Predictive models dominate our lives — not always for the better
The vast majority of Americans are completely unaware of how much models that predict the future of the economy and the climate – and now disease – dominate our lives. There’s no escaping their reach. Those models drive many of our public policy debates and much of the major legislation passed by Congress.
That might not be so bad if the models’ predictions were generally accurate. But they aren’t. Indeed, they are often wildly wrong.
As the late statistician Prof. George E. P. Box warned us: “All models are wrong, but some are useful.”
I have worked with people who develop models over the years, mostly relating to economic policy. They were conscientious modelers, dedicated to developing a model that would reasonably estimate the economic impact of various laws and policies.
That’s when the models can be useful, but not all are.
All models are built on a multitude of assumptions, and many of those assumptions increasingly reflect the ideological and political views of the modelers. If the assumptions are skewed, so will be a model’s predictions.
Let’s start with econometric models that attempt to predict the impact of various government tax and spending proposals.
By law, Congress requires the Congressional Budget Office (CBO) to “score” most major federal tax and spending bills. That is, there must be an estimate of a bill’s impact on federal revenue and/or spending. Such projections are often way off the mark — sometimes by design.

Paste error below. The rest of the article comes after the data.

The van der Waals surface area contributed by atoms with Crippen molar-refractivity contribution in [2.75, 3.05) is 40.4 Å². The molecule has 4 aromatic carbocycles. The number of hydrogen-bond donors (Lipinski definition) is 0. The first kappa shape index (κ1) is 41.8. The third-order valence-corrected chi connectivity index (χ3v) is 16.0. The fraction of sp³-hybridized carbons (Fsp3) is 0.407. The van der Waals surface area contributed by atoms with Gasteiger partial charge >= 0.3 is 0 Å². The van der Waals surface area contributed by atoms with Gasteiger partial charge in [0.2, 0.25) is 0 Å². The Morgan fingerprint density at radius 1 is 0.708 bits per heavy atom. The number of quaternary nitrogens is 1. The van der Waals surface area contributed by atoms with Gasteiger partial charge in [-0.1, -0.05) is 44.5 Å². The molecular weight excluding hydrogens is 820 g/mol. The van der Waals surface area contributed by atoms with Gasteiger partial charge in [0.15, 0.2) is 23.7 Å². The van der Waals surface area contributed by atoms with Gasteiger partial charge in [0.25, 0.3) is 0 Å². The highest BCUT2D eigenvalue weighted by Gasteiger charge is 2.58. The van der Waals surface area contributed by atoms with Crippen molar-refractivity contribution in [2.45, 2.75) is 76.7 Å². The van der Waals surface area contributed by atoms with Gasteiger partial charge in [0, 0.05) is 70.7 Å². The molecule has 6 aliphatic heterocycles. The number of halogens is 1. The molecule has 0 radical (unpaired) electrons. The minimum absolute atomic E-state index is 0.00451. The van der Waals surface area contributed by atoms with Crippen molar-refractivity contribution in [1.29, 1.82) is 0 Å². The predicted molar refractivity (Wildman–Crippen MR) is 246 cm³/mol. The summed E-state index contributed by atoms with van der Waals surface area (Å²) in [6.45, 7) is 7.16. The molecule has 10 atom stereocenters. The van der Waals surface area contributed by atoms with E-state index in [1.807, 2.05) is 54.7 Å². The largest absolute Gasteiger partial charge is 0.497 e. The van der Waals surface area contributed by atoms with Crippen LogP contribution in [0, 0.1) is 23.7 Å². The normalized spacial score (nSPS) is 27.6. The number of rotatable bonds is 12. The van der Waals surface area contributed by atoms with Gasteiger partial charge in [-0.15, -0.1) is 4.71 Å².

Take the Affordable Care Act (i.e., ObamaCare), which Democrats passed in 2010. President Obama had declared, “I will not sign a plan that adds one dime to our deficits — either now or in the future.” That meant ACA costs had to be offset by other savings or new revenue.
The CBO estimates a bill’s impact over 10 years. Since the new ObamaCare taxes wouldn’t offset its spending, Democrats began the taxes four years before the health insurance provisions kicked in. Ten years of taxes to offset six years of spending, and POOF! It’s paid for — at least according to the CBO.
No one — NO ONE — really believed ObamaCare wouldn’t add to the federal debt, especially after the tenth year. And subsequent CBO estimates proved it was billions of dollars short. But the model said it was balanced at the time of passage, and that gave Democrats the political cover they needed to vote for it.
Or take the constant barrage of climate model predictions.
Environmentalists, the left and most of the media accuse skeptics of being “climate deniers.” But what many on the right are skeptical of isn’t actual scientific data, but some climate models’ predictions of temperatures and sea level rise 50 or 100 years in the future.
And yet the media regularly conflate the two. If you don’t believe the predictions of a climate model then you are denying the science, when what’s actually being questioned is many of the assumptions built into the model.
Here’s an example. Nearly all climate models in the late 1990s and early 2000s greatly overestimated rising temperatures because they didn’t take into account what’s now known as the “warming hiatus” that lasted about 14 years – from about 1998 to 2012 – when global temperatures remained relatively flat.